Here Are The Kids In The Climate Change Lawsuit

One of these kids is being ostracized by families of friends because of his involvement in the lawsuit.
RAYNE, Louisiana—As far back as Jayden Foytlin can remember, her cousin Madison came over to celebrate her birthday. The girls had been best friends since they were toddlers and spent nearly every weekend together, playing video games and basketball in their driveways. 
This year, things were different. In the weeks before Jayden's 14th birthday, Madison's mother stopped arranging get-togethers. She didn't answer texts inviting Madison to Jayden's birthday party. "We thought that maybe she was out of town with her family," Jayden said. "Or I thought that maybe Madison had a sleepover the same day as my birthday." 
The text that cleared matters up came on the afternoon of Jayden's birthday, as she and her family piled into their hybrid SUV to go roller skating. Madison's mother wrote that her daughter wasn't allowed to see Jayden anymore. She was keeping Madison away because Jayden is one of 21 young plaintiffs suing the federal government over its alleged failure to curtail fossil fuel development and address climate change.
Jayden has a half-brother who is black. So when a boy in her online history class said slavery in the United States was necessary and humane, she called him a white supremacist and got in trouble with teachers. When her science teacher asked for causes of Louisiana's coastal land loss, Jayden cited the oil and gas industry's activities and promptly got pushback from the Louisiana-based instructor.
Jayden's closest friends now are the plaintiffs in the lawsuit. "I didn't expect this. I didn't expect to fit in with the group because I've always been so different from everyone else around me," Jayden said in her purple-and-white bedroom, the first room renovated after the August flood. "But I fit right in, like a puzzle piece."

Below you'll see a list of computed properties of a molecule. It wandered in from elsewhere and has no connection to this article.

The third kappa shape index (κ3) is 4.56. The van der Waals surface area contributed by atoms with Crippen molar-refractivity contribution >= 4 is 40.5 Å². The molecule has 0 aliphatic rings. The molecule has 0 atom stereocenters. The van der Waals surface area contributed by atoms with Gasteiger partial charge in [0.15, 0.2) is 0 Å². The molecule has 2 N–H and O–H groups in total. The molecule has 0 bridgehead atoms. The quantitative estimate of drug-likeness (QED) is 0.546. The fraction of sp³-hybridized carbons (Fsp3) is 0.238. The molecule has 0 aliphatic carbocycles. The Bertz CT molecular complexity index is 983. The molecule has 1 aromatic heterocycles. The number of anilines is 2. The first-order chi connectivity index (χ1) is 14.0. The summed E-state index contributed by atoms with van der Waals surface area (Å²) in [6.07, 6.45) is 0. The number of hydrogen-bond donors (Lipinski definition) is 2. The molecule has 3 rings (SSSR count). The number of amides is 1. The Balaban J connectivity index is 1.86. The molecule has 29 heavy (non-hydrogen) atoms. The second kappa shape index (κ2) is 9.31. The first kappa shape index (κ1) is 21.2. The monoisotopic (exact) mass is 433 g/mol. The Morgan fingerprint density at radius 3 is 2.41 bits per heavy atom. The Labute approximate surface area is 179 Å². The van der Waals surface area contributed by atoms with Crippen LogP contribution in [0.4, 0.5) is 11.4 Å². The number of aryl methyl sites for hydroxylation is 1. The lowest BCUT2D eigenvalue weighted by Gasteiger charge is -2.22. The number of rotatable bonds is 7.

In late April, Cherri, Erin and Jayden flew to Washington, D.C., to attend the People's Climate March. They and other Juliana plaintiffs rented a house together. After dropping off their luggage, the kids collapsed into a group hug.
The four days Jayden and her fellow plaintiffs spent in Washington were a swirl of activity.  They spent one morning holding a press conference about the case, accompanied by high-level supporters, including Sens. Edward Markey (D-Mass.) and Sheldon Whitehouse (D-R.I.).
Erin introduced herself and explained that Louisiana's governor had declared a state of emergency due to coastal land-loss as Jayden held up the Bayou sign.
Jayden then approached the microphone. She said: "Last August, we woke up to half a foot of water streaming down our house due to climate change and the loss of the wetlands. This is why I'm part of Our Children's Trust and the lawsuit against the government for inaction on climate change."
 The crowd interrupted her with applause at the mention of the lawsuit and a man in the crowd yelled, "Thank you, Jayden." She smiled, looking relieved, and later off stage, posed for pictures.
The sisters then joined the Our Children's Trust plaintiffs and more than 200,000 other protesters at the Climate March. As they walked in the record heat from the Capitol to the White House, Jayden and two young plaintiff friends, Jaime Butler and Aji Piper, held a large white banner with a message for President Trump and the fossil fuel industry: "See you in court."

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